One in six people in the world live in Africa – but its digital infrastructure is much lower than the global average.
This is why many of the world’s leading tech firms are targeting the continent as a key growth area over the next decade.
Following cryptocurrency project Cardano’s Africa investment earlier this year, Google have just announced a $1 billion investment in Africa’s internet infrastructure through US tech company Alphabet Inc. (GOOGL.O).
Here’s what the ten-year plan will involve.
‘A digital transformation’
Africa suffers from some of the slowest internet speeds in the world. Nations such as Ethiopia and Malawi have average connections of below 0.5 megabytes per second (MBPS) compared to, say, Denmark, which has 107.78, according to Fastmetric. This means that while users in Europe and Asia are bouncing around sites ranging from internet forums to lottery sites, their African counterparts are often struggling to perform basic tasks.
However, the project has an ambitious aim: to boost internet speeds five-fold, increase capacity by 20 times, and reduce the average internet price in the process.
Google and Alphabet CEO Sunar Pichai referred to it as a ‘digital transformation’ and confirmed the company’s commitment to make the internet ‘accessible, affordable and useful for every African’.
His pledge must be welcome news to people across the continent, but how do Google plan to achieve such lofty ambitions?
Google are in the process of building an undersea cable connecting Africa to Europe. It has been under construction since 2019 and, when complete later this year, it’s going to provide a huge upgrade on existing infrastructure.
The cable – named Equiano after Olaudah Equiano, a famous Nigerian author and abolitionist – will be the first ever to incorporate optical switching at the fibre-pair level, which will greatly boost internet speeds. Its higher flexibility also means it will be much easier to carry out repairs.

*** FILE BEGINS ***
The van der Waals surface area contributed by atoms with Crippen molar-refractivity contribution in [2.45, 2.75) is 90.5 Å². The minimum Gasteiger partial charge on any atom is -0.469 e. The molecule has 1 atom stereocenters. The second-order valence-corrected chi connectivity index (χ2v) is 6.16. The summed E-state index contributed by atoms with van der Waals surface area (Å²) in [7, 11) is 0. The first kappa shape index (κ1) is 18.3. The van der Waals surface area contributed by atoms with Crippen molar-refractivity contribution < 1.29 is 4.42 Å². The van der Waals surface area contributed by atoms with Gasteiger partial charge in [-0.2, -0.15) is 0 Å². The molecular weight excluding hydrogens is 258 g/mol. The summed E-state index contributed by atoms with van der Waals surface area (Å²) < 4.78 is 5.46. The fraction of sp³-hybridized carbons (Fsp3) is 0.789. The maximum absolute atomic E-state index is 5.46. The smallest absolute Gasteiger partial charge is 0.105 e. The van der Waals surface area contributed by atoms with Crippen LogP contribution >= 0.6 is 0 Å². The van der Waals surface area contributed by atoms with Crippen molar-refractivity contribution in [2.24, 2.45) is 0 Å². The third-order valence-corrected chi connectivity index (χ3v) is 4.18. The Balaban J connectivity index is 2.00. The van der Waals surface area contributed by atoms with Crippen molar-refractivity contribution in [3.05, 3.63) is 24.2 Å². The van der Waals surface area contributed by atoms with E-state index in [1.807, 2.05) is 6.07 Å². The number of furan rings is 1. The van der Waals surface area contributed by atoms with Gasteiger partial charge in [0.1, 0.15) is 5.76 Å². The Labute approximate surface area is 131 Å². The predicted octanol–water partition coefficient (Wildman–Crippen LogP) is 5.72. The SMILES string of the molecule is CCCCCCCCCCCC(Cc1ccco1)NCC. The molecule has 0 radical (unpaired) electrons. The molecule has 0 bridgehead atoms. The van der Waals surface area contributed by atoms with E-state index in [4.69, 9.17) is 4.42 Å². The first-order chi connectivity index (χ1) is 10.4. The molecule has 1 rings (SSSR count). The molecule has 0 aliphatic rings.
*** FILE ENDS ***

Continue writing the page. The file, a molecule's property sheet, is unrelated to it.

It will be fully funded by Google, meaning the company has full power over the timescale of the project and which business partners are involved.
A big part of the project will be the $50 million Africa Investment Fund, set up and controlled by Alphabet Inc (GOOGL.O). This money is to be invested in African start-ups who normally struggle to get capital from banks – even when credit is available, interest rates are often set at very high levels.
The $50 million will be divided as follows: $40 million to non-profit organizations who are focussed on improving the standard of living in Africa. Then, the additional $10 million will take the form of low-interest loans to help small businesses and entrepreneurs in Ghana, Nigeria, Kenya, and South Africa.
The managing director for Google Africa, Nitin Gajria, said that he believed ‘Africa’s innovators and entrepreneurs could solve Africa’s biggest problems’.
It’s not just business owners who will benefit. There are estimates that this boost to the region’s digital economy could lead to 1.7 million new jobs in Nigeria and South Africa by 2025.
Expansion of Safaricom project
Expansion as well as creation will be at the heart of the project. Last year, a project with Safaricom in Kenya allowed Google to distribute 4G-enabled phones to customer in instalments, working in tandem with operators MTN, Orange and Vodacom.
They intend to expand the focus of this agreement across more countries, including Nigeria, Kenya, Uganda and Ghana. It ties in with the previous two benefits outlined in the article: to get cheap but reliable internet to more people, and to invest in small enterprises in those countries.
Safaricom isn’t the only operator, either with plans to extend to other telcos such as Orange, Vodacom, MTN and Airtel.
Not just Google
Google may be about to become the key player in Africa, but other tech entrepreneurs have been there for a while. Firms backed by wealthy magnates such as Jeff Bezos and Mark Zuckerberg are already present, helping to drive tech growth there for the last decade or so.
Google’s new venture, though, is reaching new areas, such as directly funding African start-ups. The continent appears ready to embrace the benefits – and challenges – that big tech has brought to other parts of the world.